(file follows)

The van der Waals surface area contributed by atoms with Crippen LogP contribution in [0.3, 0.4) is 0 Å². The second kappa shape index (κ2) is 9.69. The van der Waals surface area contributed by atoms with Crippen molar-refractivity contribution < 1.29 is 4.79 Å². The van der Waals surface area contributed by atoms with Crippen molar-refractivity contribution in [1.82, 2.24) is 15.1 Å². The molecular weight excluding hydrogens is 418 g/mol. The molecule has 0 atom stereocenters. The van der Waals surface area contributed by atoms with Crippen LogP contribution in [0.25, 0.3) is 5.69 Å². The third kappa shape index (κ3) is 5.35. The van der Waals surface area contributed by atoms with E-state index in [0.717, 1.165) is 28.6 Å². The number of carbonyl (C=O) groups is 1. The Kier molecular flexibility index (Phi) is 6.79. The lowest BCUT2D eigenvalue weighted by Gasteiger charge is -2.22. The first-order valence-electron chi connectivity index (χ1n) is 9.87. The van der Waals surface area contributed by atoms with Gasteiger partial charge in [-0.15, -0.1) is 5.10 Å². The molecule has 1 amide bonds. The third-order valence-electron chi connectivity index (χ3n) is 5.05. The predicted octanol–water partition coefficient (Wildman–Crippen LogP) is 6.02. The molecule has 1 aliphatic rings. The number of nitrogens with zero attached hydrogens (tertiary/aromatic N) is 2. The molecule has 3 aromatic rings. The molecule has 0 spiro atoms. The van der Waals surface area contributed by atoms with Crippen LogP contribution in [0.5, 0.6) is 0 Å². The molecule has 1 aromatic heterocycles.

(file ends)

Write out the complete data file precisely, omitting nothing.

The van der Waals surface area contributed by atoms with Crippen LogP contribution in [0.3, 0.4) is 0 Å². The second kappa shape index (κ2) is 9.69. The van der Waals surface area contributed by atoms with Crippen molar-refractivity contribution < 1.29 is 4.79 Å². The van der Waals surface area contributed by atoms with Crippen molar-refractivity contribution in [1.82, 2.24) is 15.1 Å². The molecular weight excluding hydrogens is 418 g/mol. The molecule has 0 atom stereocenters. The van der Waals surface area contributed by atoms with Crippen LogP contribution in [0.25, 0.3) is 5.69 Å². The third kappa shape index (κ3) is 5.35. The van der Waals surface area contributed by atoms with E-state index in [0.717, 1.165) is 28.6 Å². The number of carbonyl (C=O) groups is 1. The Kier molecular flexibility index (Phi) is 6.79. The lowest BCUT2D eigenvalue weighted by Gasteiger charge is -2.22. The first-order valence-electron chi connectivity index (χ1n) is 9.87. The van der Waals surface area contributed by atoms with Gasteiger partial charge in [-0.15, -0.1) is 5.10 Å². The molecule has 1 amide bonds. The third-order valence-electron chi connectivity index (χ3n) is 5.05. The predicted octanol–water partition coefficient (Wildman–Crippen LogP) is 6.02. The molecule has 1 aliphatic rings. The number of nitrogens with zero attached hydrogens (tertiary/aromatic N) is 2. The molecule has 3 aromatic rings. The molecule has 0 spiro atoms. The van der Waals surface area contributed by atoms with Crippen LogP contribution in [0.5, 0.6) is 0 Å². The molecule has 1 aromatic heterocycles.